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Part 1: A Stronger Maintenance-Sustainability Link
By Dan Hounsell, Editor
April 2012 -
Energy Efficiency Article Use Policy
Slowly but surely, discussions of sustainability over the last decade have come to acknowledge that the maintenance and operations of institutional and commercial facilities is central to minimizing facilities' environmental impact.
Now, a major new resource from ASHRAE promises to bring even greater recognition and efficiency to maintenance and engineering departments seeking to contribute to their organizations' sustainability efforts.
Most of the focus in the early years of the sustainability movement was on the way new buildings were designed and constructed. Starting from scratch in an effort to ensure materials and processes are sustainable is much more manageable than retrofitting an existing building.
One of the first acknowledgments of the central role of maintenance in the sustainability process was the introduction of the Leadership in Energy and Environmental Design for Existing Buildings-Operations & Maintenance (LEED-EB O&M) rating system. Introduced in 2002 and overhauled in 2006, the system offered managers guidance in their quest to bring greater environmental awareness to a host of facility operations, including plumbing and HVAC systems, in the nation's huge stock of existing buildings.
ASHRAE has now raised the sustainability stakes for maintenance and engineering departments. ASHRAE has published Guideline 32, Sustainable, High Performance Operations and Maintenance, gives managers "guidance on optimizing the operation and maintenance of buildings to achieve the lowest economic and environmental life-cycle cost without sacrificing safety or functionality," according to a draft of the guideline available for public review in May 2011. "This guideline applies to the ongoing operational practices for a building and its systems, particularly with respect to energy efficiency, occupant comfort, indoor air quality, health and safety."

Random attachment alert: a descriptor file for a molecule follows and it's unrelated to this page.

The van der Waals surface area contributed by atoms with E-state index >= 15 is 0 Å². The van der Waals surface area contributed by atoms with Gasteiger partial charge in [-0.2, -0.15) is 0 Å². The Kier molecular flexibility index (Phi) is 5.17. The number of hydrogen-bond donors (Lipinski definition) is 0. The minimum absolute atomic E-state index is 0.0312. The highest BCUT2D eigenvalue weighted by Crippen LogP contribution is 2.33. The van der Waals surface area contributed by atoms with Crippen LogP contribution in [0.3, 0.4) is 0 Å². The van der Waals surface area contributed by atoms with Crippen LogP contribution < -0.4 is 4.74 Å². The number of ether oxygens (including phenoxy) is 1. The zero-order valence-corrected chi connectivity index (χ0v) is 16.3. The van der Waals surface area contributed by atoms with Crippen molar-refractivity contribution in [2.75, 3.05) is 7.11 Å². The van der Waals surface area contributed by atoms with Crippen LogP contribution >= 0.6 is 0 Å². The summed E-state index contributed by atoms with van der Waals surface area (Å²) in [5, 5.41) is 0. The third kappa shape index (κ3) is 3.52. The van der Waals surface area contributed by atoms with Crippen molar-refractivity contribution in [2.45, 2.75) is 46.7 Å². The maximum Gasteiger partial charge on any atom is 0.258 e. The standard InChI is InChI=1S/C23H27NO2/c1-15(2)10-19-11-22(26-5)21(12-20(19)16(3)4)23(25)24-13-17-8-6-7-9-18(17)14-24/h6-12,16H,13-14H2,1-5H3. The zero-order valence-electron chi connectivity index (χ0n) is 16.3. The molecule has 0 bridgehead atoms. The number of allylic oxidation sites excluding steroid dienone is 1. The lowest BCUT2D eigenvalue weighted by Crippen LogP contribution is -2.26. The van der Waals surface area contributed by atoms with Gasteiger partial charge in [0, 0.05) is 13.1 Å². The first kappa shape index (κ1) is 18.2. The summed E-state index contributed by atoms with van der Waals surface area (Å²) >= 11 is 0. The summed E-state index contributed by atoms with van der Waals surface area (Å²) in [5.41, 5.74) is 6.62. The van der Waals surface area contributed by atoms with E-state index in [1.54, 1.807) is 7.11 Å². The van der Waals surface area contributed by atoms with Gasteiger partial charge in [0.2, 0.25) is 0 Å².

The guideline contains recommendations for three levels: senior managers, facility managers, and technicians. The guideline offers each of these levels in the organization checklists to track whether appropriate steps are being taken to move toward high-performance operation and maintenance.
The specific inclusion of technicians in the guideline is a welcome and overdue acknowledgement that an organization's sustainability policies will succeed only to the extent that front-line workers who actually inspect, test, and maintain facilities' key systems and components buy into the process.
For more information, visit www.ashrae.org/bookstore.
Dan Hounsell offers observations about trends in maintenance and engineering management and the evolving role of managers in facilities.